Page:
An Open Letter to University of Illinois Chief of Police, Barbara O’Connor

0 Flares Filament.io 0 Flares ×

November 15, 2010—We write with grave concern about
your recent use of the “Illini Alert” text-messaging system
on Monday, November 8, 2010 to report the assault in
Forbes Hall and to search for the suspect in that incident.
The use of the system in this case was, at best, an overreaction
to the incident, and, at worst, a misuse of police
power that smacks of racial profiling. To tell every member
of the campus community to call 911 if they see a “black
male, salt/pepper hair, 40-50 year old, 5’11, 170, med
build” does not increase safety on our campus. On the
contrary, through such a sweeping announcement, you
have in fact put a considerable part of the campus community
at risk, placing under suspicion valued colleagues,
coworkers, students, and visitors solely on the basis of
their race and gender. Given the local history of racial tensions,
which seem to have increased dramatically over the
past year, this kind of alert only exacerbates the very distrust
that has been so corrosive on campus and in local
communities. We believe that the use of electronic media
such as text-messaging and e-mail to issue crime alerts has
been profoundly counterproductive, with the accumulated
effect of generating widespread fear and suspicion that all
too often gets expressed through racial divisiveness.
The sexual assault of a student is a deeply serious matter
and deserves a swift and thorough response by police
and campus authorities. We are as concerned as anyone
else on this campus for the safety of our students in the
dorms and elsewhere. We also believe that it is important
that such incidents be handled in ways that do not inspire
panic or rely on racial stereotypes, but rather that educate
students, faculty, and staff about the most likely scenarios
for sexual assault and other crimes on our campus.
We condemn the use of the mass-alert (text message)
system to respond to such incidents. While it may be
appropriate to use this technology to respond to rare cases
of imminent widespread threat, such as a tornado or a
bomb scare, the text-alert system was completely inappropriate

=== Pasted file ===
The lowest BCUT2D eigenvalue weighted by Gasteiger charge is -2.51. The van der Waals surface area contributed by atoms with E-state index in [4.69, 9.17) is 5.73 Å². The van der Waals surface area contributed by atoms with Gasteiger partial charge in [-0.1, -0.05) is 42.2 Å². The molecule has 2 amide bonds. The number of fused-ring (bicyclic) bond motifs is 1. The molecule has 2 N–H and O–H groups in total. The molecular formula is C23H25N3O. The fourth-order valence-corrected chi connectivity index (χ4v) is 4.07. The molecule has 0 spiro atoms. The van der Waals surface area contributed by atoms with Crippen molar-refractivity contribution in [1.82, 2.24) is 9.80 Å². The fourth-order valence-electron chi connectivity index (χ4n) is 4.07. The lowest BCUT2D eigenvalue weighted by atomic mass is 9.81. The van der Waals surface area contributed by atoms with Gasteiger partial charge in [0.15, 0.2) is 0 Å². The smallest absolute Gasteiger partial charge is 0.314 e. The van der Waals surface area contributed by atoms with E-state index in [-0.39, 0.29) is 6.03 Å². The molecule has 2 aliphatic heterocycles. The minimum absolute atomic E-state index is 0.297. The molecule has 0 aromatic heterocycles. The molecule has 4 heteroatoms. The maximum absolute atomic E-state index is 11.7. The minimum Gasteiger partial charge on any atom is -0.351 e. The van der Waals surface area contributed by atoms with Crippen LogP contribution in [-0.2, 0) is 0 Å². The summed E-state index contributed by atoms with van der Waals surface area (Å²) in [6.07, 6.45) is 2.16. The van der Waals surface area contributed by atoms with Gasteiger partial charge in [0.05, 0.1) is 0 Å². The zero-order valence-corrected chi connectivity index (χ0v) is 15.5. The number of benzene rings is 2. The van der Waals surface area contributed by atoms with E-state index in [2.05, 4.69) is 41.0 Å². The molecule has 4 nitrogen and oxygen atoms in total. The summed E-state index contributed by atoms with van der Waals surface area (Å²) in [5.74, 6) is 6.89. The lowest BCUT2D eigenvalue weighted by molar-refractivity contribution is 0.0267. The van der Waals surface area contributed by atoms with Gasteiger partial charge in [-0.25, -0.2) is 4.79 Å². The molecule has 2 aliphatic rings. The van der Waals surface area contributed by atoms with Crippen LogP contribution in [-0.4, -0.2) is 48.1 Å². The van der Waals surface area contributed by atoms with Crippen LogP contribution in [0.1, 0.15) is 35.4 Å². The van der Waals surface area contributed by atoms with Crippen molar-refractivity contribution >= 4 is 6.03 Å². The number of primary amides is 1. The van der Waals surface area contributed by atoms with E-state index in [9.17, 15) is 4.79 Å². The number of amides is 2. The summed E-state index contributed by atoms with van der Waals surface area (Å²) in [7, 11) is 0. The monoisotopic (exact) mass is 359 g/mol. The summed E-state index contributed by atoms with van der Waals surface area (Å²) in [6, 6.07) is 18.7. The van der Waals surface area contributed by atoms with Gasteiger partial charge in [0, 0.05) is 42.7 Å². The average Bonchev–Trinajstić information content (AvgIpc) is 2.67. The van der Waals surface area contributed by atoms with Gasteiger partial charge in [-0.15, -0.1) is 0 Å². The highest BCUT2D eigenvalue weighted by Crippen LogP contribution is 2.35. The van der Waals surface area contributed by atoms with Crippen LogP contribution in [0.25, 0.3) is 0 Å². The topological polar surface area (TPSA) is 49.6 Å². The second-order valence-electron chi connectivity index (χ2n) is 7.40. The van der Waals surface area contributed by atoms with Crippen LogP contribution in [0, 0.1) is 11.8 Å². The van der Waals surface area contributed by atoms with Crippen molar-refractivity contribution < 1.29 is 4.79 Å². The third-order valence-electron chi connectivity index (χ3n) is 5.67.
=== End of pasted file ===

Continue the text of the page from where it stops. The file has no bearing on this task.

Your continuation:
– and, indeed, reckless — in this case. We are
extremely troubled that you could issue such an alert,
given the appalling history of racial profiling in this country.
We understand that the Clery Act requires the University
to give timely warnings of crimes on our campus, but
we believe that it is possible to meet that requirement via
other available media. We expect you, as the police chief of
a leading university, to take considerable care and responsibility
when making a decision about when or if race
should be mentioned in any communication. At a minimum,
we urge you to use every opportunity to inform the
public of the dangers of stereotyping and to remind us all
of the tremendous contributions made by all racial and
ethnic groups in our diverse campus community.
While you may have intended to protect students, faculty,
and staff, instead you have done serious damage to
the racial climate of our campus and local community. We
want you to realize that electronic crime alerts, especially
last Monday’s text message, undermine the ongoing and
often difficult work that we do in our programs and organizations
regarding race, gender, and sexual orientation,
along with our daily efforts to make this campus a diverse,
safe, and open-minded place to learn and work.
We urge you to immediately revise your policy for issuing
such alerts; to apologize to the campus community for
this irresponsible use of police power; and to confer in
meaningful and sustained ways with those of us who are
committed to the pursuit of racial and gender justice and
equity on our campus.
Sincerely,
Executive Committee of the Campus Faculty Association
Senate Committee on Equal Opportunity and Inclusion
Students for a United Illinois
Professor James Barrett, Chair, Department of History
Professor Merle L. Bowen, Director, Center for African Studies
Professor Jorge Chapa, Director, Center on Democracy in a Multiracial
Society
David W. Chih, Director, Asian American Cultural Center
Jennifer DeLuna, Assistant Director, La Casa Cultural Latina
Professor Jennifer Hamer, Faculty Co-Chair, Black Faculty and Academic
Professionals Alliance
Whitney Hamilton, President, Women of Color
Professor Dianne Harris, Director, Illinois Program for Research in the
Humanities
Professor Ronald L. Jackson, II, Head, Department of African American
Studies
Rory G. James, Director, Bruce D. Nesbitt African American Cultural
Center
Veronica M. Kann, Assistant Director, La Casa Cultural Latina
Tony Laing, President, Black Graduate Student Association
Professor Isabel Molina, Director, Latina/Latino Studies Program
Pat Morey, Director, Women’s Resources Center
Leslie Morrow, Director, LGBT Resource Center
Professor Chantal Nadeau, Director, Gender and Women’s Studies
Program
Professor Lisa Nakamura, Director, Asian American Studies Program
Ben Rothschild, Undergraduate-Graduate Alliance
Stephanie Seawell, Co-President, Gradate Employees Organization
Professor Siobhan Somerville, Co-Chair, LGBT Advisory Committee
Regina Mosley Stevenson, Academic Professional Co-Chair, Black Faculty
and Academic Professionals Alliance
Katie Walkiewicz, Co-President, Graduate Employees Organization
Professor Robert Warrior, Director, American Indian Studies Program

This entry was posted in Education. Bookmark the permalink.

Leave a Reply